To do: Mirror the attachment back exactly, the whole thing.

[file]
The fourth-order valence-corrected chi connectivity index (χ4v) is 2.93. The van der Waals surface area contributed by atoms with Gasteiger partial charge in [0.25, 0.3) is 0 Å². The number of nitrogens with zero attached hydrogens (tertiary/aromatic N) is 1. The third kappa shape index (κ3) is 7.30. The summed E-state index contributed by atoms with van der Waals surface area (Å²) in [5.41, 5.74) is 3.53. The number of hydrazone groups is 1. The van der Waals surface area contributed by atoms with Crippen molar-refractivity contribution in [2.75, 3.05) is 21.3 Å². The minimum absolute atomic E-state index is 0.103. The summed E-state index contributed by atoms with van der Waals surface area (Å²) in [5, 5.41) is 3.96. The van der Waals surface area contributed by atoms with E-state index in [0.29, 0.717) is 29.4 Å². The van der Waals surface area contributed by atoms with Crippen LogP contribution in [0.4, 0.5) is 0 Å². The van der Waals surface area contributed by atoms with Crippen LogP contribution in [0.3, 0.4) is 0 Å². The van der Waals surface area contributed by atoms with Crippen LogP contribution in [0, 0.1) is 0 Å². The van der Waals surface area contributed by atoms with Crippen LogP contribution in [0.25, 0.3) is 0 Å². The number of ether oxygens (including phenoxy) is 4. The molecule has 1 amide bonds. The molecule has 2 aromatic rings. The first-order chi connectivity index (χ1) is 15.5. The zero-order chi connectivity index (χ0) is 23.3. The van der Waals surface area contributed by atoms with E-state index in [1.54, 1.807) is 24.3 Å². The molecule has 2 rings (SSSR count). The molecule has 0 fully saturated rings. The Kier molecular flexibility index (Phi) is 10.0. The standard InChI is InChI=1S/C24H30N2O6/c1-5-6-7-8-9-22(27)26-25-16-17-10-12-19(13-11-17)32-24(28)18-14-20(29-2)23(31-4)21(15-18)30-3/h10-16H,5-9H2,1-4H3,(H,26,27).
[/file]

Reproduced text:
The fourth-order valence-corrected chi connectivity index (χ4v) is 2.93. The van der Waals surface area contributed by atoms with Gasteiger partial charge in [0.25, 0.3) is 0 Å². The number of nitrogens with zero attached hydrogens (tertiary/aromatic N) is 1. The third kappa shape index (κ3) is 7.30. The summed E-state index contributed by atoms with van der Waals surface area (Å²) in [5.41, 5.74) is 3.53. The number of hydrazone groups is 1. The van der Waals surface area contributed by atoms with Crippen molar-refractivity contribution in [2.75, 3.05) is 21.3 Å². The minimum absolute atomic E-state index is 0.103. The summed E-state index contributed by atoms with van der Waals surface area (Å²) in [5, 5.41) is 3.96. The van der Waals surface area contributed by atoms with E-state index in [0.29, 0.717) is 29.4 Å². The van der Waals surface area contributed by atoms with Crippen LogP contribution in [0.4, 0.5) is 0 Å². The van der Waals surface area contributed by atoms with Crippen LogP contribution in [0.3, 0.4) is 0 Å². The van der Waals surface area contributed by atoms with Crippen LogP contribution in [0, 0.1) is 0 Å². The van der Waals surface area contributed by atoms with Crippen LogP contribution in [0.25, 0.3) is 0 Å². The number of ether oxygens (including phenoxy) is 4. The molecule has 1 amide bonds. The molecule has 2 aromatic rings. The first-order chi connectivity index (χ1) is 15.5. The zero-order chi connectivity index (χ0) is 23.3. The van der Waals surface area contributed by atoms with E-state index in [1.54, 1.807) is 24.3 Å². The molecule has 2 rings (SSSR count). The molecule has 0 fully saturated rings. The Kier molecular flexibility index (Phi) is 10.0. The standard InChI is InChI=1S/C24H30N2O6/c1-5-6-7-8-9-22(27)26-25-16-17-10-12-19(13-11-17)32-24(28)18-14-20(29-2)23(31-4)21(15-18)30-3/h10-16H,5-9H2,1-4H3,(H,26,27).